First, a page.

Spanning over two million square kilometres, Nunavut consists of 26 communities ranging in size from tiny Bathurst Inlet (population 25) to Iqaluit, the capital (population almost 6,000). Grise Fiord, the northernmost settlement, lies at 78 degrees North. None of these communities are accessible by road or rail; everything, from people to fuel to food, arrives by plane or sealift. Delivering healthcare services to remote centres such as those in Canada’s north is proving particularly challenging.
Time for change upon us
A number of studies commissioned over the past five years by the federal government concluded that Canada urgently needs a foundation of proven information technologies to manage and exchange healthcare information, as part of a solution to effectively address many of the pressures/challenges facing the healthcare system.
As a starting point, Canada’s First Ministers launched an independent, not-for-profit corporation ï¿½ Canada Health Infoway (Infoway) ï¿½ to serve as the catalyst for collaborative change in transforming a 19th century paper system into a safer, 21st century system, that is able to exchange important clinical information for the benefit of all Canadians.
Reporting to its members ï¿½ Canada’s 14 federal, provincial and territorial Deputy Ministers of Health ï¿½ Infoway invests with public sector partners across Canada to implement and reuse compatible health information systems that support a safer, more efficient healthcare system.
To accomplish this, Infoway has adopted a unique model ï¿½ that of strategic investor ï¿½ working in partnership with health ministries, regional authorities, other healthcare organizations and information system vendors to best align Infoway’s investments with jurisdictional plans and to leverage existing solutions.
Infoway is currently working with its public sector partners on projects in ten targeted investment areas: Registries, Diagnostic Imaging Systems, Drug Information Systems, Laboratory Information Systems, Interoperable Electronic Health Record, Telehealth, Public Health Surveillance, Patient Access, Innovation and Adoption, and Infostructure.
Once investment decisions are made, our public sector partners lead the development, implementation and use of the electronic health record, telehealth and public health surveillance solutions. Infoway provides leadership by establishing a strategic direction for e-Health implementation throughout Canada, in collaboration with the provinces and territories.
Infoway was given federal funding of $1.6 billion ($CDN) to get the job started. Infoway invests three quarters of the cost of a provincial/territorial project; the province/territory invests the remaining 25 percent of the project costs.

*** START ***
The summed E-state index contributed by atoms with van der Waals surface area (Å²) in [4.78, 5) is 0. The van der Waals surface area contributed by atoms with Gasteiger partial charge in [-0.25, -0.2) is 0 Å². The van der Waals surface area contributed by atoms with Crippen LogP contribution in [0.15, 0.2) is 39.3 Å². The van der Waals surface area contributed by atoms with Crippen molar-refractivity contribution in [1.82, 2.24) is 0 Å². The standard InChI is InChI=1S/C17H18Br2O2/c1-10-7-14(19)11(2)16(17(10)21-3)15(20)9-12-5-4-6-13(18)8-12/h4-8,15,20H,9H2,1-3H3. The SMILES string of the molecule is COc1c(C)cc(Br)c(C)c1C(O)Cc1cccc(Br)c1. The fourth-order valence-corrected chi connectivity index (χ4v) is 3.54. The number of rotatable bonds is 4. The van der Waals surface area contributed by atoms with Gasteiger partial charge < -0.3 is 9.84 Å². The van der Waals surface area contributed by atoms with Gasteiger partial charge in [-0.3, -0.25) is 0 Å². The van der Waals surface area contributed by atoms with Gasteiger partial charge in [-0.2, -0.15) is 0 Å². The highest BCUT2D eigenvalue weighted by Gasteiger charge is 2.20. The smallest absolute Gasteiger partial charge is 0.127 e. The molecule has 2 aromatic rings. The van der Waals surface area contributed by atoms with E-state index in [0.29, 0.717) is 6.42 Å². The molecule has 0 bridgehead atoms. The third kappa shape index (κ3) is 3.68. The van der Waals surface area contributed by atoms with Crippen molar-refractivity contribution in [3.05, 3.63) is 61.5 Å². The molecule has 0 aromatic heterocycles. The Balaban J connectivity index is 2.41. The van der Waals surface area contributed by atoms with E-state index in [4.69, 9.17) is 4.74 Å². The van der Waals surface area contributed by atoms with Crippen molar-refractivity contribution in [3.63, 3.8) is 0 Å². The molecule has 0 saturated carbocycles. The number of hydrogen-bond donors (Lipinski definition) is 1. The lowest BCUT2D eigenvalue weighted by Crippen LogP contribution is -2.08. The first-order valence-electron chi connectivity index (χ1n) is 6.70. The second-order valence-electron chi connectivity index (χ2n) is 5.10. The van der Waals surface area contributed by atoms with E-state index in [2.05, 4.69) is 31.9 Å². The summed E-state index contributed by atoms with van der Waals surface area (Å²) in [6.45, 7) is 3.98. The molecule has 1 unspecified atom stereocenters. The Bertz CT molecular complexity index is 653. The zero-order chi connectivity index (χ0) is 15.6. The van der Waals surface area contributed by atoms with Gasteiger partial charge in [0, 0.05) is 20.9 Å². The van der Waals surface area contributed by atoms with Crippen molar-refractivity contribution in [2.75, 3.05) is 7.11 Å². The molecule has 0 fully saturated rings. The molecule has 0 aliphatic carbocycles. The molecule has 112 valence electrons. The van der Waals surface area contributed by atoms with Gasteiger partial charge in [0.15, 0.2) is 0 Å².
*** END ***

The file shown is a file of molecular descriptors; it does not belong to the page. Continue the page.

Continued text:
With 227 e-Health projects currently completed or underway from coast to coast, all provinces and territories are aggressively pursuing what needs to be done ï¿½ from developing telehealth services in remote regions, to providing chronic kidney patients with online portals to better manage their ‘wellness.’
Furthermore, jurisdictions are pursuing their plans within a common architecture and standards so that best practices and successful interoperable systems in one region can be shared or replicated in another, thereby reducing risks and development costs, and speeding up progress.
The great news is that all the 13 provinces and territories of the country have embraced this innovative model of collaboration. They have established 3-5 year roadmaps to implement the common e-Health systems they need.
Much remains to be done
Unfortunately, many key areas that should be tackled, lie beyond the scope of our current mandate. For example, by 2012, when all our seed money is invested, half of all Canadians will still not have a complete, individual electronic health record.
The vast majority of doctors’ offices in Canada will still not have the automated clinical systems for electronic ordering of prescriptions that alert them to dangerous drug interactions and inappropriate dosages. Without these tools, doctors’ ability to effectively manage their patients’ chronic disease is limited, whether it’s diabetes, arthritis, respiratory or heart disease. All this at a time when chronic disease already demands three quarters of Canada’s public and private healthcare budgets.
And reducing wait times, so fundamental to every government across Canada, will continue to be handicapped by the absence of a better information technology foundation that can automatically match waiting patients with available operating rooms, surgeons and cancer treatment centers.